Result of the maximum likelihood IQtree and the population structure suggested that the fresh, estuarine and marine water of Bangladesh have a single population of Hilsa shad (Fig. 3; Fig. 5). In-addition both PCA and network on SNP loci analysis also represented the same trend (Fig. S1, Fig. 4). In the phylogenetic tree, samples of all locations were mixed together without making any specific cluster. In the population structure analysis, a single population was present with some admixture individuals bearing small portion of genes from other group. Pairwise FST value between maximum locations were poor with non-significant P value (P< 0.05), that support the deprived local population differences and homogeneity of this fish population throughout our studied locations.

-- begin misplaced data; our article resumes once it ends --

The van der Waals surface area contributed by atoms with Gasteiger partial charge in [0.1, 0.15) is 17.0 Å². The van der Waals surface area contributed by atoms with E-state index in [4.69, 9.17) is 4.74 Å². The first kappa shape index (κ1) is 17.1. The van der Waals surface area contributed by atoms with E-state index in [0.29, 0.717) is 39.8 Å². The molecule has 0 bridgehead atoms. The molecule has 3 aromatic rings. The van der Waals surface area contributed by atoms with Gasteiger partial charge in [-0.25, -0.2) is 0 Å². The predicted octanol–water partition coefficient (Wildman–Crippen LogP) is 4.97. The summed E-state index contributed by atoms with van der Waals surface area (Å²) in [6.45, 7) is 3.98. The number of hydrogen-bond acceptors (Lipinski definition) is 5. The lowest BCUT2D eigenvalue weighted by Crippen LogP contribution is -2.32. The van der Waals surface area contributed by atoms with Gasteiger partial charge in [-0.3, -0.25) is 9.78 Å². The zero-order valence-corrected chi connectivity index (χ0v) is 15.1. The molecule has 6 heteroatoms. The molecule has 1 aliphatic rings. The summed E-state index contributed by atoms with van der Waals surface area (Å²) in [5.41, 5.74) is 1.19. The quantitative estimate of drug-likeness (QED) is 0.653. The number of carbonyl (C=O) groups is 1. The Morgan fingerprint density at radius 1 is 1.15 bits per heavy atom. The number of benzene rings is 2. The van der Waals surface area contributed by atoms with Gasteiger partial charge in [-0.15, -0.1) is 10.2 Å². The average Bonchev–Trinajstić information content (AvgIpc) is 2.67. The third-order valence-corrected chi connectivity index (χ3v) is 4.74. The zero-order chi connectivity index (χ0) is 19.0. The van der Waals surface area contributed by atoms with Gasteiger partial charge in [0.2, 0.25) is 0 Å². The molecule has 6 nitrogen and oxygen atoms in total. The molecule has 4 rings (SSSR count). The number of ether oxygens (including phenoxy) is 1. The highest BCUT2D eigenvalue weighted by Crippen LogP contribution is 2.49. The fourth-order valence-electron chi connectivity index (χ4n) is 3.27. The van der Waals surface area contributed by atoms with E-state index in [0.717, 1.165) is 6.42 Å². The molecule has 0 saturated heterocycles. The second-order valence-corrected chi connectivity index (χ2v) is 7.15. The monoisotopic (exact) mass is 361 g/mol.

Bangladesh has diversified fresh water habitats for Hilsa shad migration including main river system, coastal and freshwater small rivers, hill stream rivers, haors etc. but anadromous migration of this shad starts from same marine water body, the Bay of Bengal, which is their living ground. Furthermore, this fish has highly migratory nature among marine, estuarine and fresh water bodies. Therefore, it is difficult to draw a conclusion that there is more than one population in this water system. Low variation among groups and among population within groups also did not support more than one population. FST value between most of the locations was poor with non-significant P value, which suggested that the population differences were not significant. Although in some cases, P value was significant but due to their poor FST value did not provide strong support of local population differences. Present findings of this study were supported by the findings of some previous researchers who represented the single gene pool or stock of this species in the Bay of Bengal with a substantial gene flow18,52,53.